Windhoek – Taking into account the Grade 12 Ordinary Level results in which only over 7 000 candidates qualified for university admission for 2017, the Namibia National Students Organisation (Nanso) has blamed learners for lack of dedication and commitment towards their studies.
Normally the blame is shifted onto teachers, lack of teaching and learning materials among other issues when Grade 10 and 12 learners perform poorly.
The Minister of Education, Arts and Culture Katrina Hanse-Himarwa a week ago announced only 7 772 (36.8 percent) of students out of 21 104 full-time students who sat for Grade 12 Ordinary Level in 2016 qualified for admission to tertiary institutions.
These 7 772 candidates scored a minimum of 25 points with a minimum D symbol in English or a score of four on higher level.
Nanso secretary of education and research, Ashwell Forbes, yesterday said when they look at where students went wrong that only 7 772 qualified for university, one needs to look at it in three different aspects, namely students, teachers and the community.
“As a student body we are required to be honest even to our members. Many students were simply not prepared, started preparations too late and were not serious about their own future,” he reacted.
He said Nanso understands there are some challenges that make studying an uphill battle, which could lead to students performing poorly.
However, he maintained that when one looks at how some rural schools outperformed some urban schools that have all the resources and materials for good performance, it shows students are not serious about their future.
“We urge all our members that 2017 should to be a year of preparations. Let it be a year of studying and commitment. If you invest this year, your future itself will thank you for it.”
Nanso is of the view that many people, when performances are bad, are quick to blame teachers, but saying their hard work and commitment to the profession can never be questioned.
“However, we cannot deny that the justified strike of the teachers had an impact on the exams, for example the day mathematics was written (one of the subjects failed the most) learners came prepared and were just informed it’s postponed till further notice. Actions such as this had a negative impact on the preparations for students in their final exams,” he charged.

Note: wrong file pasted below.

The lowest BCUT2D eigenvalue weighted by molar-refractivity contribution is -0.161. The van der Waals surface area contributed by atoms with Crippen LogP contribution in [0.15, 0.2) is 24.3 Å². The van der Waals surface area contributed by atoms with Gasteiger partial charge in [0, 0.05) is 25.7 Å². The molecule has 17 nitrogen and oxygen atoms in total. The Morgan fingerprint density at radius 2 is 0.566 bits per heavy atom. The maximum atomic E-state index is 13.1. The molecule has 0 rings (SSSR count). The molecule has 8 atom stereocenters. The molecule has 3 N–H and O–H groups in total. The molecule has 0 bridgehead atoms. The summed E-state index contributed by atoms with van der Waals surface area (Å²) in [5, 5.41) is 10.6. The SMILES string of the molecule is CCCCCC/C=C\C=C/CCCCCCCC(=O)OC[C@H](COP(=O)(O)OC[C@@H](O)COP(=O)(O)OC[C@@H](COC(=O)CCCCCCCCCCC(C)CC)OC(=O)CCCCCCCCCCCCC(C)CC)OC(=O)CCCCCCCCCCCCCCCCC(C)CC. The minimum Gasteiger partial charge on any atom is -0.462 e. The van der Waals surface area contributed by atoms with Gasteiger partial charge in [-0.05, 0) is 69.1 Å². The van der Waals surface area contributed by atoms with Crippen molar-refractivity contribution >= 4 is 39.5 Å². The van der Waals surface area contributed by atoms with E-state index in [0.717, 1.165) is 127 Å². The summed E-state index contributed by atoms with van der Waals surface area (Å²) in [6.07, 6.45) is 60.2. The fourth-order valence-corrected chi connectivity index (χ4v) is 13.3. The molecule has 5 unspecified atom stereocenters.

Nanso is asking teachers to continue their hard work and also support learners academically and psychologically for their exams as early preparations are the only way to reach a 100 percent pass rate.
According to him, community is one of the biggest players in the life of a student. Therefore, Nanso is seeking the assistance of community members to inform the police of shebeens and nightclubs in neighbourhoods that cause noise pollution during hours when learners are supposed to prepare for school. He said such cases should not only be reported during exam times, but throughout the year as preparations should already start by February.
“We ask shebeen owners not to sell any sort of alcohol to any person under the age of 18. We also ask the assistance of the police to strengthen the operations among shebeens as alcohol and noise pollution are the greatest contributors to lack of concentration in schools,” Forbes pleaded.
Nanso furthermore urged parents and guardians to assist learners with their schoolwork and preparations for the year.
Forbes said learners need that support, adding “a happy child is a focused child; we all need to play our roles to make that 100 percent pass rate a reality.”
Based on performance in the 2016 Ordinary Level Grade 12 candidates, the minister announced a week ago that 7 772 (36.8 percent) students qualify for admission to tertiary institutions compared to 6 056 (29.8 percent) learners in 2015, excluding part-time candidates.
However, she was quick to say if an E symbol in English is taken into account 12 004 (56.9 percent) would qualify for university admission.